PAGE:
Saturday, March 28, 2009

Family's Multivehicle Insurance Policy Documents Created Facts Issues

Supremes reverse summary judgment because of contradictions in auto insurance policy documents that require extrinsic evidence for resolution by the fact finder.

Progressive County Mutual Ins. Co. v. Kelley, (Tex. 2009)
No. 08-0073 (Tex. Mar. 27, 2009)(per curiam) (insurance policy documents were ambiguous, thus raising issues of fact precluding summary judgment) (contract construction, insurance coverage dispute, contract consisting of multiple documents, definiteness, ambiguity)


In this case, we consider whether two documents issued by an insurance company constitute two separate insurance policies or a single policy. We hold that this is a fact question and remand to the trial court.

Regan Kelley was struck by a car while riding her horse. Medical expenses for her injuries are alleged to have exceeded $1 million. After receiving $100,000 in benefits from the motorist’s insurer, Kelley made a claim with Progressive County Mutual Insurance Company (“Progressive”) for underinsured benefits under a policy issued to her parents, which also covered Kelley. At the time of the accident, Kelley was an adult living with her parents. Progressive paid the policy limit of $500,025. To cover the remaining damages, Kelley then made a claim under an alleged second policy with a limit of $500,025, also issued by Progressive. At the time of the accident, Progressive insured five of the Kelleys’ vehicles. Four vehicles were listed on a two-page document, and the fifth was listed on a separate two-page document. However, the documents had separate policy numbers. Nevertheless, Progressive denied there was a second policy and refused to make any additional payments.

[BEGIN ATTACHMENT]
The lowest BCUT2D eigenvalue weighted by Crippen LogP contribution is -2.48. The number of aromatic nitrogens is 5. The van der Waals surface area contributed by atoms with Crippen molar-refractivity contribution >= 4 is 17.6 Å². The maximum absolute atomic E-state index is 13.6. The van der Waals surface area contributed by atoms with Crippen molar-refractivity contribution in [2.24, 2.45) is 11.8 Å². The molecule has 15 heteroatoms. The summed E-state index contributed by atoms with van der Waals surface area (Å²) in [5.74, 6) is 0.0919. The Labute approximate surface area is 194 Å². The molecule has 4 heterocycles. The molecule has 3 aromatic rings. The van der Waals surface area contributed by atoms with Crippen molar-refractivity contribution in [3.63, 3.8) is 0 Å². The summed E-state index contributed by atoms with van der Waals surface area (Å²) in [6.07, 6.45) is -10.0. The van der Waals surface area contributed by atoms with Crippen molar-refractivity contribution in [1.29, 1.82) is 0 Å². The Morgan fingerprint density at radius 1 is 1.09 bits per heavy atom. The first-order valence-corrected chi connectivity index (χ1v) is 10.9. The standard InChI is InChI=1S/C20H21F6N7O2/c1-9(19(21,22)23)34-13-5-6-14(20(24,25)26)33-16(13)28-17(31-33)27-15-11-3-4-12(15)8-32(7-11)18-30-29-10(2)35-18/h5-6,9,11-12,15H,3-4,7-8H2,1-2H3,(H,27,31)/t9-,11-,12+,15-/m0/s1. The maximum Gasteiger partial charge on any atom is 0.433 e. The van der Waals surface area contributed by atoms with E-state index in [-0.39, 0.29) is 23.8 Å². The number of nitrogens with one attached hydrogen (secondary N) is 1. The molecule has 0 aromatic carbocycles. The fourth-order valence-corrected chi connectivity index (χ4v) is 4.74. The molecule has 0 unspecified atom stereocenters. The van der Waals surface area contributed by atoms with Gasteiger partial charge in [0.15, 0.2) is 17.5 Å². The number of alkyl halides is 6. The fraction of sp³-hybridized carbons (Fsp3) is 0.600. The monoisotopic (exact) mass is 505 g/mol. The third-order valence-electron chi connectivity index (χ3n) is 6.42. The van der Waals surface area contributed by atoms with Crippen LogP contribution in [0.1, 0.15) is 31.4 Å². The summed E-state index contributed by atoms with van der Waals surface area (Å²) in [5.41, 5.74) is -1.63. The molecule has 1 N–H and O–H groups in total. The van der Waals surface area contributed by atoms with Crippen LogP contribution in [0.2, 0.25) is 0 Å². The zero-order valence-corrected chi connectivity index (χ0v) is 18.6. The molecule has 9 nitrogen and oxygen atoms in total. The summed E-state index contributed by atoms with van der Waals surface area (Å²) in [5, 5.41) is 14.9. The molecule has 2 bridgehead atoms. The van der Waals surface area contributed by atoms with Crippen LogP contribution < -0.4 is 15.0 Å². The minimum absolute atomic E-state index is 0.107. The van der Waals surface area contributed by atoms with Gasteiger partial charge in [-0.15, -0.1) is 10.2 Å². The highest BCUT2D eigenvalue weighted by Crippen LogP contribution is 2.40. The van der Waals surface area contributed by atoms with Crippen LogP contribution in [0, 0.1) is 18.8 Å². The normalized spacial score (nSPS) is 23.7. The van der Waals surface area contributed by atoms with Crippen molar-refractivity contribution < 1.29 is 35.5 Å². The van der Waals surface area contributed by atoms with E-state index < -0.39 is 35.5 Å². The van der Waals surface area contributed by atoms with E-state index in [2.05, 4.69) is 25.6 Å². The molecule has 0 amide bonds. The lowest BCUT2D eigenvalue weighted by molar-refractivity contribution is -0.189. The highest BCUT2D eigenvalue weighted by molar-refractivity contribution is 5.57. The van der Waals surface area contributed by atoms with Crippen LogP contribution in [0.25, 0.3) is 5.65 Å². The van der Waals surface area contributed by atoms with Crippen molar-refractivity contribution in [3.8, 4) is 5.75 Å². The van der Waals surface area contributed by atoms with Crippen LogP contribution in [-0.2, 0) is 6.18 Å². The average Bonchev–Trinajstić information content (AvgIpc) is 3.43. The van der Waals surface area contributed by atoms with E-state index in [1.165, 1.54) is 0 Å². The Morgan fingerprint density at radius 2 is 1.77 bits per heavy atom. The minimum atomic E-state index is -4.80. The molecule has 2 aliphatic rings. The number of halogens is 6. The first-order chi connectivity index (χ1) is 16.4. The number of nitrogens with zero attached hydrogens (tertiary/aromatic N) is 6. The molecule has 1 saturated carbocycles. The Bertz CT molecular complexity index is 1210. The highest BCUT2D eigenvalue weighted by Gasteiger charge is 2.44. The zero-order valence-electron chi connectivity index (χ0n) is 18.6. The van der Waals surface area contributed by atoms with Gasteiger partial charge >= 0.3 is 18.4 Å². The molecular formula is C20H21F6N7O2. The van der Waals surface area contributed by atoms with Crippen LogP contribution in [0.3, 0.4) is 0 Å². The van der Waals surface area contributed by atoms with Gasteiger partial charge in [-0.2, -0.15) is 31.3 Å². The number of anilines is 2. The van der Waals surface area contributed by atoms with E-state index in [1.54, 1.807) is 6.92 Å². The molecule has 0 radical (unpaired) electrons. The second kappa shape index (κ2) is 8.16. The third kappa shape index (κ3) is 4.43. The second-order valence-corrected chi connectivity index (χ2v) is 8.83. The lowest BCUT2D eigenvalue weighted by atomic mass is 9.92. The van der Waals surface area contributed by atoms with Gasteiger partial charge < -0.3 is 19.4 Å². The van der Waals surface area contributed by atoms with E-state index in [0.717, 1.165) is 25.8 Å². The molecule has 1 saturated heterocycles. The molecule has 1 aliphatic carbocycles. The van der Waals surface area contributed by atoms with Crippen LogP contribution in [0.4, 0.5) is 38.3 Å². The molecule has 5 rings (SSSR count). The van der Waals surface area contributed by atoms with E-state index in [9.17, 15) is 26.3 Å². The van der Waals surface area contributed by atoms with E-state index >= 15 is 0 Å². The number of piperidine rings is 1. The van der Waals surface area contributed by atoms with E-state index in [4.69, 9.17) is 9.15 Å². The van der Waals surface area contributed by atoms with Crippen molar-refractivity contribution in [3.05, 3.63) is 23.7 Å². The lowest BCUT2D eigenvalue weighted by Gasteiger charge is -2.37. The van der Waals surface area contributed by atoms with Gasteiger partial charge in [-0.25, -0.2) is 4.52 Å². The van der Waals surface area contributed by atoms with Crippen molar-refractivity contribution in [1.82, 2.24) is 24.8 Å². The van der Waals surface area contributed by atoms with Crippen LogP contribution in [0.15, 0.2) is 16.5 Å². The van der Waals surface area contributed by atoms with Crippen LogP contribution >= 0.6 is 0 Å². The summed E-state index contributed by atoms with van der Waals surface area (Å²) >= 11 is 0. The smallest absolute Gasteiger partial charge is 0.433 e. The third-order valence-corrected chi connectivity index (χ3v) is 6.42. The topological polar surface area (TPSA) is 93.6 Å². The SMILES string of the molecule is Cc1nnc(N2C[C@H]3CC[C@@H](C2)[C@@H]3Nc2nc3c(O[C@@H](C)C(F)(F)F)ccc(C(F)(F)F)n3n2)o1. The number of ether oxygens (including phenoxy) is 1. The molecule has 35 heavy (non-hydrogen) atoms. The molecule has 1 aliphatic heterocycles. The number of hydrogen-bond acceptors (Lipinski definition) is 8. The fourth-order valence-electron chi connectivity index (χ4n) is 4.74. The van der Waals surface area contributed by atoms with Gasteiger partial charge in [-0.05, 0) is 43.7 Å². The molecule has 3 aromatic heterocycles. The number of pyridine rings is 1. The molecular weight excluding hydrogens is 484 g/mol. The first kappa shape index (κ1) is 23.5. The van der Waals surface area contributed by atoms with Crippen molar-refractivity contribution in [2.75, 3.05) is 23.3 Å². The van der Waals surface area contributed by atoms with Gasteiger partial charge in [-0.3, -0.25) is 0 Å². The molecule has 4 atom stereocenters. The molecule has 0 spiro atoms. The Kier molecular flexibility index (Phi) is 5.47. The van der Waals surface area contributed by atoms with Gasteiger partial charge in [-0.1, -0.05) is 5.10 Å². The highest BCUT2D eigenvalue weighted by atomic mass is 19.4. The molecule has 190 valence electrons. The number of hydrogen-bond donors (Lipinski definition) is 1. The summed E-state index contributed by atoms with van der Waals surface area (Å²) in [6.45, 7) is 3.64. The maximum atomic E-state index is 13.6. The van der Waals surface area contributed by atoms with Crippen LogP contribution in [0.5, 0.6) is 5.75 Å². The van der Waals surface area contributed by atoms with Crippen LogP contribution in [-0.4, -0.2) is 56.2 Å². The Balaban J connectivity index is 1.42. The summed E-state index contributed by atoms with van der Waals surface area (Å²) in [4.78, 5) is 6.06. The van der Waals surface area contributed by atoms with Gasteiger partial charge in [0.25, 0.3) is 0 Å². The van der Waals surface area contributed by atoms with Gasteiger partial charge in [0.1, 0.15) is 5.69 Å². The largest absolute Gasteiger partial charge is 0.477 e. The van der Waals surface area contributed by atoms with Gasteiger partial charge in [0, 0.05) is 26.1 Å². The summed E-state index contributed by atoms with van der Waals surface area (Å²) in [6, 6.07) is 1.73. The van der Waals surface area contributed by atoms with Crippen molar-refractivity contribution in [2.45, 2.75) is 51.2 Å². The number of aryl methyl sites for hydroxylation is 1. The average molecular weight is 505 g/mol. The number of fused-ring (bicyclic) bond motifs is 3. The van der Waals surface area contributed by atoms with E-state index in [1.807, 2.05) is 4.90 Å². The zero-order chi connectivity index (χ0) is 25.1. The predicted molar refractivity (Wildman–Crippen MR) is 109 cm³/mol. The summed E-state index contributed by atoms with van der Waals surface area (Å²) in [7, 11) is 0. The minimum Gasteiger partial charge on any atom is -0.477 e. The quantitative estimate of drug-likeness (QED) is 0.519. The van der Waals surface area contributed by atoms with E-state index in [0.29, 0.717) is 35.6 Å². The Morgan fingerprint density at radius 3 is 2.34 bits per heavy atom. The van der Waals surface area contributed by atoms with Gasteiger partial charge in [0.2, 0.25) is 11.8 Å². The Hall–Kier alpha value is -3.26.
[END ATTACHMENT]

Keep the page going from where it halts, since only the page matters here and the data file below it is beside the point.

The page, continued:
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After reviewing the face of the documents and extrinsic evidence, we hold that the documents are ambiguous, and therefore, a fact finder should resolve the meaning. See J. M. Davidson, 128 S.W.3d at 230–31; Coker, 650 S.W.2d at 394 (“When a contract contains an ambiguity, the granting of a motion for summary judgment is improper because the interpretation of the instrument becomes a fact issue.”).[3] Therefore, without hearing argument, we reverse the court of appeals judgment and remand to the trial court

PROGRESSIVE COUNTY MUTUAL INSURANCE COMPANY v. REGAN KELLEY; from BrazosCounty; 10th district (10-06-00263-CV, ___ SW3d ___, 12-12-07)Pursuant to Texas Rule of Appellate Procedure 59.1, after granting the petition for review and withouthearing oral argument, the Court reverses the court of appeals' judgment and remands the case to thetrial court. Per Curiam Opinion

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